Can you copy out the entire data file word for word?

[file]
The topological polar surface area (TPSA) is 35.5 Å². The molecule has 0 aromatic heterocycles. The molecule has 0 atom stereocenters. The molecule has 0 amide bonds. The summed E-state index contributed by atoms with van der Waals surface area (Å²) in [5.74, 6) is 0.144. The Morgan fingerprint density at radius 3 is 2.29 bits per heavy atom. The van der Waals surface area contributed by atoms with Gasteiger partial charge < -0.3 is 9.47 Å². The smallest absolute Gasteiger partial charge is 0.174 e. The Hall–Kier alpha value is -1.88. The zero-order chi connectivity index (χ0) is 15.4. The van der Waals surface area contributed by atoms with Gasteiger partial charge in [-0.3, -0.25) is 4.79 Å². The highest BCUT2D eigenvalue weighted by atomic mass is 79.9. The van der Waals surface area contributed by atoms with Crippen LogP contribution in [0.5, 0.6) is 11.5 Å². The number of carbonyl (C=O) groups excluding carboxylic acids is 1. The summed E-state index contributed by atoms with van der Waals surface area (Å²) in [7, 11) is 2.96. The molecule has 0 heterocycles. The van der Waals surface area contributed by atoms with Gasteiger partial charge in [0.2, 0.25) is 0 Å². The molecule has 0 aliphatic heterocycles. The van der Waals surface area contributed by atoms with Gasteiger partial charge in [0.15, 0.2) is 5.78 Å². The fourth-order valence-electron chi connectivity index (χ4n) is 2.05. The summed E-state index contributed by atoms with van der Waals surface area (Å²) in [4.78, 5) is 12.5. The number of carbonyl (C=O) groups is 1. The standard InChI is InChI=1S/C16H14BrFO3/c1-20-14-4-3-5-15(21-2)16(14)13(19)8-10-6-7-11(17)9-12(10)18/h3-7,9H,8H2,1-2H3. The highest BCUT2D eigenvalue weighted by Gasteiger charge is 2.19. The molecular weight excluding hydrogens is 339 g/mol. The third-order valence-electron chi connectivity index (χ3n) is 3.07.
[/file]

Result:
The topological polar surface area (TPSA) is 35.5 Å². The molecule has 0 aromatic heterocycles. The molecule has 0 atom stereocenters. The molecule has 0 amide bonds. The summed E-state index contributed by atoms with van der Waals surface area (Å²) in [5.74, 6) is 0.144. The Morgan fingerprint density at radius 3 is 2.29 bits per heavy atom. The van der Waals surface area contributed by atoms with Gasteiger partial charge < -0.3 is 9.47 Å². The smallest absolute Gasteiger partial charge is 0.174 e. The Hall–Kier alpha value is -1.88. The zero-order chi connectivity index (χ0) is 15.4. The van der Waals surface area contributed by atoms with Gasteiger partial charge in [-0.3, -0.25) is 4.79 Å². The highest BCUT2D eigenvalue weighted by atomic mass is 79.9. The van der Waals surface area contributed by atoms with Crippen LogP contribution in [0.5, 0.6) is 11.5 Å². The number of carbonyl (C=O) groups excluding carboxylic acids is 1. The summed E-state index contributed by atoms with van der Waals surface area (Å²) in [7, 11) is 2.96. The molecule has 0 heterocycles. The van der Waals surface area contributed by atoms with Gasteiger partial charge in [0.2, 0.25) is 0 Å². The molecule has 0 aliphatic heterocycles. The van der Waals surface area contributed by atoms with Gasteiger partial charge in [0.15, 0.2) is 5.78 Å². The fourth-order valence-electron chi connectivity index (χ4n) is 2.05. The summed E-state index contributed by atoms with van der Waals surface area (Å²) in [4.78, 5) is 12.5. The number of carbonyl (C=O) groups is 1. The standard InChI is InChI=1S/C16H14BrFO3/c1-20-14-4-3-5-15(21-2)16(14)13(19)8-10-6-7-11(17)9-12(10)18/h3-7,9H,8H2,1-2H3. The highest BCUT2D eigenvalue weighted by Gasteiger charge is 2.19. The molecular weight excluding hydrogens is 339 g/mol. The third-order valence-electron chi connectivity index (χ3n) is 3.07.